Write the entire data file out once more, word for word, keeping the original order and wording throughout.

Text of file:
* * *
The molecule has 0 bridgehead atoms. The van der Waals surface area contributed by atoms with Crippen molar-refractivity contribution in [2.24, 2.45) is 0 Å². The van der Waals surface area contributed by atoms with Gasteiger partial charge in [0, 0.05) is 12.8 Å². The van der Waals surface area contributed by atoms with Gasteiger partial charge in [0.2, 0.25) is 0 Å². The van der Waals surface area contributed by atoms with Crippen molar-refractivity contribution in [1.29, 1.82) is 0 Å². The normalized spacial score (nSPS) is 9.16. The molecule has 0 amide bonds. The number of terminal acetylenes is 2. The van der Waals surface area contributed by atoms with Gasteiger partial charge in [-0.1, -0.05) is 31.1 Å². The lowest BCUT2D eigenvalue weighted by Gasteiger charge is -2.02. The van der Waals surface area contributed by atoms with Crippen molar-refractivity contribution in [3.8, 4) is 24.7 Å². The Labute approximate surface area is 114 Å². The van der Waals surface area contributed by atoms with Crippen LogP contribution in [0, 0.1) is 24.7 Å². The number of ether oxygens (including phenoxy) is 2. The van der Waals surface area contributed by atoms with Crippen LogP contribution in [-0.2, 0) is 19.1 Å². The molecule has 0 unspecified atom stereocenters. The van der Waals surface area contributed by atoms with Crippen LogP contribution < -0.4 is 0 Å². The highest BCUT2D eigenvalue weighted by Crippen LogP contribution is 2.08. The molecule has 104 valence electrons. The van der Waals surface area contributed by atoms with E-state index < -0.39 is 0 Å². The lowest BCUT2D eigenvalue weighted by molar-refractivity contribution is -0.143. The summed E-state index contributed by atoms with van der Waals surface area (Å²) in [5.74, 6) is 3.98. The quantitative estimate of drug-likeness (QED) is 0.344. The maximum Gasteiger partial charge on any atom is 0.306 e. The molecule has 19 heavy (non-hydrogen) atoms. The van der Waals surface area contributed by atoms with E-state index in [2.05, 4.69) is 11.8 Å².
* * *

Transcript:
The molecule has 0 bridgehead atoms. The van der Waals surface area contributed by atoms with Crippen molar-refractivity contribution in [2.24, 2.45) is 0 Å². The van der Waals surface area contributed by atoms with Gasteiger partial charge in [0, 0.05) is 12.8 Å². The van der Waals surface area contributed by atoms with Gasteiger partial charge in [0.2, 0.25) is 0 Å². The van der Waals surface area contributed by atoms with Crippen molar-refractivity contribution in [1.29, 1.82) is 0 Å². The normalized spacial score (nSPS) is 9.16. The molecule has 0 amide bonds. The number of terminal acetylenes is 2. The van der Waals surface area contributed by atoms with Gasteiger partial charge in [-0.1, -0.05) is 31.1 Å². The lowest BCUT2D eigenvalue weighted by Gasteiger charge is -2.02. The van der Waals surface area contributed by atoms with Crippen molar-refractivity contribution in [3.8, 4) is 24.7 Å². The Labute approximate surface area is 114 Å². The van der Waals surface area contributed by atoms with Crippen LogP contribution in [0, 0.1) is 24.7 Å². The number of ether oxygens (including phenoxy) is 2. The van der Waals surface area contributed by atoms with Crippen LogP contribution in [-0.2, 0) is 19.1 Å². The molecule has 0 unspecified atom stereocenters. The van der Waals surface area contributed by atoms with Crippen LogP contribution < -0.4 is 0 Å². The highest BCUT2D eigenvalue weighted by Crippen LogP contribution is 2.08. The molecule has 104 valence electrons. The van der Waals surface area contributed by atoms with E-state index < -0.39 is 0 Å². The lowest BCUT2D eigenvalue weighted by molar-refractivity contribution is -0.143. The summed E-state index contributed by atoms with van der Waals surface area (Å²) in [5.74, 6) is 3.98. The quantitative estimate of drug-likeness (QED) is 0.344. The maximum Gasteiger partial charge on any atom is 0.306 e. The molecule has 19 heavy (non-hydrogen) atoms. The van der Waals surface area contributed by atoms with E-state index in [2.05, 4.69) is 11.8 Å².